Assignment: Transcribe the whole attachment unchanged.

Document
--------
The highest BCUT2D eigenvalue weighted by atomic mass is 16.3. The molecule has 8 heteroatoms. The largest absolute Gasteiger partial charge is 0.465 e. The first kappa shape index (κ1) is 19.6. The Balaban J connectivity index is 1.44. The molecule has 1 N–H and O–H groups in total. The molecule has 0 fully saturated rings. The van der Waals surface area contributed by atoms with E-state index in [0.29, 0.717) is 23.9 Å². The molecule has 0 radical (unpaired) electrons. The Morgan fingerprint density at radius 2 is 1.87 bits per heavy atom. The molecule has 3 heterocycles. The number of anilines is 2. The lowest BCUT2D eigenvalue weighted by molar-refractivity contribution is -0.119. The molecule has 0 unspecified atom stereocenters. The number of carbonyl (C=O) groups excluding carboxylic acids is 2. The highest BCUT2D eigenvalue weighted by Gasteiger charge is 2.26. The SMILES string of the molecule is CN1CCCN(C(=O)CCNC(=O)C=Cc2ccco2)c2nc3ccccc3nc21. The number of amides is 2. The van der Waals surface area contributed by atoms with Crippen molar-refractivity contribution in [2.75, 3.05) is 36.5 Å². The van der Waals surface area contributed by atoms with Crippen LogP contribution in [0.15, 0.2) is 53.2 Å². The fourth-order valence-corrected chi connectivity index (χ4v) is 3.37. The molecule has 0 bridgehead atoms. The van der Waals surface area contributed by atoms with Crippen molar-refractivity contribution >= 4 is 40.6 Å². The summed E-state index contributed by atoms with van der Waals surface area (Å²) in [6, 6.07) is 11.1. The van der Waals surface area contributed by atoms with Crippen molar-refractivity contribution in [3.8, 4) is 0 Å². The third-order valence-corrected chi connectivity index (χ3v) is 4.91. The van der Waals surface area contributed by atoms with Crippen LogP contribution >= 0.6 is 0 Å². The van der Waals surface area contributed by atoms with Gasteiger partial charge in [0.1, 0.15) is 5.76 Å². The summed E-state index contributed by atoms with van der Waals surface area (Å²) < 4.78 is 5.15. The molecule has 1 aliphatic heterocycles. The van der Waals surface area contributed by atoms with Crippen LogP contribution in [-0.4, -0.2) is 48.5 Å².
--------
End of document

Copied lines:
The highest BCUT2D eigenvalue weighted by atomic mass is 16.3. The molecule has 8 heteroatoms. The largest absolute Gasteiger partial charge is 0.465 e. The first kappa shape index (κ1) is 19.6. The Balaban J connectivity index is 1.44. The molecule has 1 N–H and O–H groups in total. The molecule has 0 fully saturated rings. The van der Waals surface area contributed by atoms with E-state index in [0.29, 0.717) is 23.9 Å². The molecule has 0 radical (unpaired) electrons. The Morgan fingerprint density at radius 2 is 1.87 bits per heavy atom. The molecule has 3 heterocycles. The number of anilines is 2. The lowest BCUT2D eigenvalue weighted by molar-refractivity contribution is -0.119. The molecule has 0 unspecified atom stereocenters. The number of carbonyl (C=O) groups excluding carboxylic acids is 2. The highest BCUT2D eigenvalue weighted by Gasteiger charge is 2.26. The SMILES string of the molecule is CN1CCCN(C(=O)CCNC(=O)C=Cc2ccco2)c2nc3ccccc3nc21. The number of amides is 2. The van der Waals surface area contributed by atoms with Crippen molar-refractivity contribution in [2.75, 3.05) is 36.5 Å². The van der Waals surface area contributed by atoms with Crippen LogP contribution in [0.15, 0.2) is 53.2 Å². The fourth-order valence-corrected chi connectivity index (χ4v) is 3.37. The molecule has 0 bridgehead atoms. The van der Waals surface area contributed by atoms with Crippen molar-refractivity contribution >= 4 is 40.6 Å². The summed E-state index contributed by atoms with van der Waals surface area (Å²) in [6, 6.07) is 11.1. The van der Waals surface area contributed by atoms with Crippen molar-refractivity contribution in [3.8, 4) is 0 Å². The third-order valence-corrected chi connectivity index (χ3v) is 4.91. The van der Waals surface area contributed by atoms with Crippen LogP contribution >= 0.6 is 0 Å². The van der Waals surface area contributed by atoms with Gasteiger partial charge in [0.1, 0.15) is 5.76 Å². The summed E-state index contributed by atoms with van der Waals surface area (Å²) < 4.78 is 5.15. The molecule has 1 aliphatic heterocycles. The van der Waals surface area contributed by atoms with Crippen LogP contribution in [-0.4, -0.2) is 48.5 Å².